Founded in 1934 as National Allied Publications, DC Comics is an American comic book company. DC Comics, short for Detective Comics, is best known for making "superhero" comic books. Some of their characters include Superman, Aquaman, Green Lantern, Hawkman and Swamp Thing. Famous in the modern art subject Graphics, DC Comics is today owned by Time Warner.
|Little Miss Marker|
AKA The Girl in Pawn
Little Miss Marker is a 1934 American drama film directed by Alexander Hall. The screenplay was written by William R. Lipman, Sam Hellman, and Gladys Hellman after a short story of the same name by Damon Runyon. The film stars Shirley Temple, Adolphe Menjou, and Dorothy Dell in a story about a little girl held as collateral by gangsters. The film was named to the United States National Film Registry and has been remade several times.
|Jeanette Anna MacDonald (June 18, 1903 – January 14, 1965)|
MacDonald was an American singer and actress best remembered for her musical films of the 1930s with Maurice Chevalier (Love Me Tonight, The Merry Widow) and Nelson Eddy (Naughty Marietta, Rose-Marie, and Maytime). During the 1930s and 1940s she starred in 29 feature films, four nominated for Best Picture Oscars (The Love Parade, One Hour with You, Naughty Marietta and San Francisco), and recorded extensively, earning three gold records. She later appeared in opera, concerts, radio, and television. MacDonald was one of the most influential sopranos of the 20th century, introducing opera to movie-going audiences and inspiring a generation of singers.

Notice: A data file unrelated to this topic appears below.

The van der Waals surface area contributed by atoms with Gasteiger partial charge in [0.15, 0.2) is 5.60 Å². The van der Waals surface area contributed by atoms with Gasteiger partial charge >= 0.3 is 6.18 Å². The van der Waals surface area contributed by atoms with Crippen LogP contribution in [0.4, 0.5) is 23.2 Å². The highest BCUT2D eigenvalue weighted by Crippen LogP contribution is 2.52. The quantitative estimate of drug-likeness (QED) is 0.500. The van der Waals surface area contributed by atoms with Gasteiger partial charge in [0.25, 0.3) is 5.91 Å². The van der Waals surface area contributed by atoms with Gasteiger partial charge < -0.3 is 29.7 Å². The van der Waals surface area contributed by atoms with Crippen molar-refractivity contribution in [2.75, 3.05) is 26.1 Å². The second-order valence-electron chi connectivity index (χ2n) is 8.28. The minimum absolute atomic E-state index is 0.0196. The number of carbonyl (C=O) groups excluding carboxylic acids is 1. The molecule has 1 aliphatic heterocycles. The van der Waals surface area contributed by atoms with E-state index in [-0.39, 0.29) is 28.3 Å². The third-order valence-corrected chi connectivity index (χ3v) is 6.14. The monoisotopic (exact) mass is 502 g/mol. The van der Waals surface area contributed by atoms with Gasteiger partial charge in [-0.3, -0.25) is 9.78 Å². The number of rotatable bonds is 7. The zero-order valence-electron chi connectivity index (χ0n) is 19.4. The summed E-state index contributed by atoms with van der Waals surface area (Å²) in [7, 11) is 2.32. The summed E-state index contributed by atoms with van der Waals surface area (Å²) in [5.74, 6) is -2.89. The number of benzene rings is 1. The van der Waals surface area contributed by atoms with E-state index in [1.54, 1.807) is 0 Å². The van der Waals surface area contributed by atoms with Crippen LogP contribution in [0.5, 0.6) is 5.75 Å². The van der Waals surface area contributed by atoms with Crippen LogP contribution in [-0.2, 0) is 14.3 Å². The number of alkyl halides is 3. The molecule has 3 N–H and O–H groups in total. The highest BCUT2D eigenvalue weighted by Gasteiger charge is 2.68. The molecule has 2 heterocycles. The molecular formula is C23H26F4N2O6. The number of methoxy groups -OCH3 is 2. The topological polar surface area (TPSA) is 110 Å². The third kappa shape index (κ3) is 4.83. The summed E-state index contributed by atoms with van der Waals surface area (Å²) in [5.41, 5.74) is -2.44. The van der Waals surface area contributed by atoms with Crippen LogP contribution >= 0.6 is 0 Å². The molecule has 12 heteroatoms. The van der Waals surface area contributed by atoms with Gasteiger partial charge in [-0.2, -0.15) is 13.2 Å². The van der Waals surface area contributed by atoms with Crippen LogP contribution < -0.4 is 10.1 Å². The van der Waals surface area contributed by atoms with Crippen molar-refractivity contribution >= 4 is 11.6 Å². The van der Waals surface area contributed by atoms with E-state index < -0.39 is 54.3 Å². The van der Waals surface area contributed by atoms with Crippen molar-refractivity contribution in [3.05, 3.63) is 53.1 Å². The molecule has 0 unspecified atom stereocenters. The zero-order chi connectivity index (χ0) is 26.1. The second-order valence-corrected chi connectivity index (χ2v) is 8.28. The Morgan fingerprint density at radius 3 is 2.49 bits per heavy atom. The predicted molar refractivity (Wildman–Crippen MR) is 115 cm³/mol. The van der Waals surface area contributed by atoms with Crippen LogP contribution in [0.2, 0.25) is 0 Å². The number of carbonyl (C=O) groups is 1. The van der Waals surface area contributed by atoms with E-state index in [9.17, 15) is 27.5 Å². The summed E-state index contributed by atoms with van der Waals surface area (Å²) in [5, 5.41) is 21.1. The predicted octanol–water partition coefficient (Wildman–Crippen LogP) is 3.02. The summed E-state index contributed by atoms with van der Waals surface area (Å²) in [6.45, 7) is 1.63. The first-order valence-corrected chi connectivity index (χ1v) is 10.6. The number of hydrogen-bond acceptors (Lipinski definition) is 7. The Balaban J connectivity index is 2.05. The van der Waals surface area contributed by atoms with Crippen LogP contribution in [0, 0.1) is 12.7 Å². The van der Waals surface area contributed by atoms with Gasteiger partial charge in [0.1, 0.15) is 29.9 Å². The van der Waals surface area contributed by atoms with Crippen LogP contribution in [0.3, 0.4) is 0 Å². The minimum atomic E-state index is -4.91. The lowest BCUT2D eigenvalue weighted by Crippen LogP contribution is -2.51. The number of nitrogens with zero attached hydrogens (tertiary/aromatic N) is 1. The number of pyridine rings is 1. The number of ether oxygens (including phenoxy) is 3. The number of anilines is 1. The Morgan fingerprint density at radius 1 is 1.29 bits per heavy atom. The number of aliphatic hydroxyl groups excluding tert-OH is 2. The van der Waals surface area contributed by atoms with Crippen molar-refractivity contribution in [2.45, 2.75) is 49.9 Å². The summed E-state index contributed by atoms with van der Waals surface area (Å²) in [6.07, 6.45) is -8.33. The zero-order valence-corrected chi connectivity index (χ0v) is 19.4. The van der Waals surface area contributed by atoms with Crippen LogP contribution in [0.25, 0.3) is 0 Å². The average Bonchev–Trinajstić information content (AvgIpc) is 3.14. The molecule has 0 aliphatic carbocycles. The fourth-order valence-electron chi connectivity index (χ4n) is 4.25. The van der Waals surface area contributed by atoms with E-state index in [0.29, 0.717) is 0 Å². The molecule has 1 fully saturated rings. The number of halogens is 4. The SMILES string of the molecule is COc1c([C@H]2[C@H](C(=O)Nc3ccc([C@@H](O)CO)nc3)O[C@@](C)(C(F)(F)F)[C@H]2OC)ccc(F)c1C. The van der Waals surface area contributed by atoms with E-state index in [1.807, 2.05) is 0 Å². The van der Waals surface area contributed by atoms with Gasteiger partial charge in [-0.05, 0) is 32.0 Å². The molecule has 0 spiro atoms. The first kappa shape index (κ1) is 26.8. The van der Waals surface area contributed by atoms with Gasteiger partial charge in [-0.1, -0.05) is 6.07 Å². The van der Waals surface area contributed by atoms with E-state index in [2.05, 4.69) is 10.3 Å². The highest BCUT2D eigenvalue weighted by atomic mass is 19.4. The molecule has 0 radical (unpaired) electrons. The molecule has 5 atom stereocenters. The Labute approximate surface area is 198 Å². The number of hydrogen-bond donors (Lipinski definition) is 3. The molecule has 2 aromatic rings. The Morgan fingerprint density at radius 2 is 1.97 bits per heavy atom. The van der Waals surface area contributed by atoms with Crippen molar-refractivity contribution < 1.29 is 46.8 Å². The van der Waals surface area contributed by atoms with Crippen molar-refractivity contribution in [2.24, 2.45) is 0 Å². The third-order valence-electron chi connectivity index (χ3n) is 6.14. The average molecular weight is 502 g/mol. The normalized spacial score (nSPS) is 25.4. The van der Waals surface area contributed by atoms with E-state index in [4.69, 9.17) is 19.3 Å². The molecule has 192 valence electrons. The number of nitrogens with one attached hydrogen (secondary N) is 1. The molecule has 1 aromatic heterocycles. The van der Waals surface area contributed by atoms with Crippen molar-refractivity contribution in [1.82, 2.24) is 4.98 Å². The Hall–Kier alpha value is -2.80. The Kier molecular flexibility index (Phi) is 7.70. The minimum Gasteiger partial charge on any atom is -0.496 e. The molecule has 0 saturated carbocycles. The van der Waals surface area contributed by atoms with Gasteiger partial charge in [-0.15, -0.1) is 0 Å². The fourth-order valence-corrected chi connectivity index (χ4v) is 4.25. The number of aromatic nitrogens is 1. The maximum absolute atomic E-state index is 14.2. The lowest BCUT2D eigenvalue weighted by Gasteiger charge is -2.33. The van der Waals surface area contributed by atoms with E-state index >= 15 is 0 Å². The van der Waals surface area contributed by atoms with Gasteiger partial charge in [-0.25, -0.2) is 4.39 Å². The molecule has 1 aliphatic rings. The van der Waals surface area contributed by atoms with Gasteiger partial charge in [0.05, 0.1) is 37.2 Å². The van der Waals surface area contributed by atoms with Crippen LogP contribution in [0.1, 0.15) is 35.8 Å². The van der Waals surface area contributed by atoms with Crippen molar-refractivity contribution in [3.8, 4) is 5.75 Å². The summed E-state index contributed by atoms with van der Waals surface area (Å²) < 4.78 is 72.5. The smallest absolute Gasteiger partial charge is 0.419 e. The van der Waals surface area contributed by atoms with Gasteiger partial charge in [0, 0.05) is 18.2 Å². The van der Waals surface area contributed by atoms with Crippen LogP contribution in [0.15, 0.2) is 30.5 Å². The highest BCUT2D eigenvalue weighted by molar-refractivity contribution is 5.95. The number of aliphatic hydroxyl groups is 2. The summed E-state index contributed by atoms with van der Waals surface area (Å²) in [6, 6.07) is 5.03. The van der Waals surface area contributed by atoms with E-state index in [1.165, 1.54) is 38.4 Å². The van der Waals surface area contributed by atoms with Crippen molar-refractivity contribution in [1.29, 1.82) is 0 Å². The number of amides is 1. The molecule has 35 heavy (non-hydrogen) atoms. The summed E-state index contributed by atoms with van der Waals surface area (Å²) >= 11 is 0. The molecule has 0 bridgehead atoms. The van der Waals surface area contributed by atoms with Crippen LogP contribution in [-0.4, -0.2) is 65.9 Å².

|Alcatraz Island |
Prisoner Delivery - August 22, 1934
Al Capone arrived on the island on August 22, 1934 along with 52 other convicts from Atlanta Federal Penitentiary, Georgia. He had several jobs on the island including sweeping the cellhouse and working in the laundry. Capone was not popular on Alcatraz; he received no special privileges, but his notoriety made him a target for other cons. Capone got into a fight with another inmate in the recreation yard and was placed in isolation for eight days. While Capone was working in the prison basement, an inmate standing in line waiting for a haircut stabbed him with a pair of shears. Capone eventually became symptomatic from syphilis, a disease he had been carrying for years but had avoided treating. In early 1939 the authorities transferred him to Federal Correction Institute Terminal Island in Southern California to serve out the remainder of his 11-year sentence.
|Johannes Stark (15 April 1874 – 21 June 1957)|
A German physicist, and Physics Nobel Prize laureate who was closely involved with the Deutsche Physik movement under the Nazi regime, Stark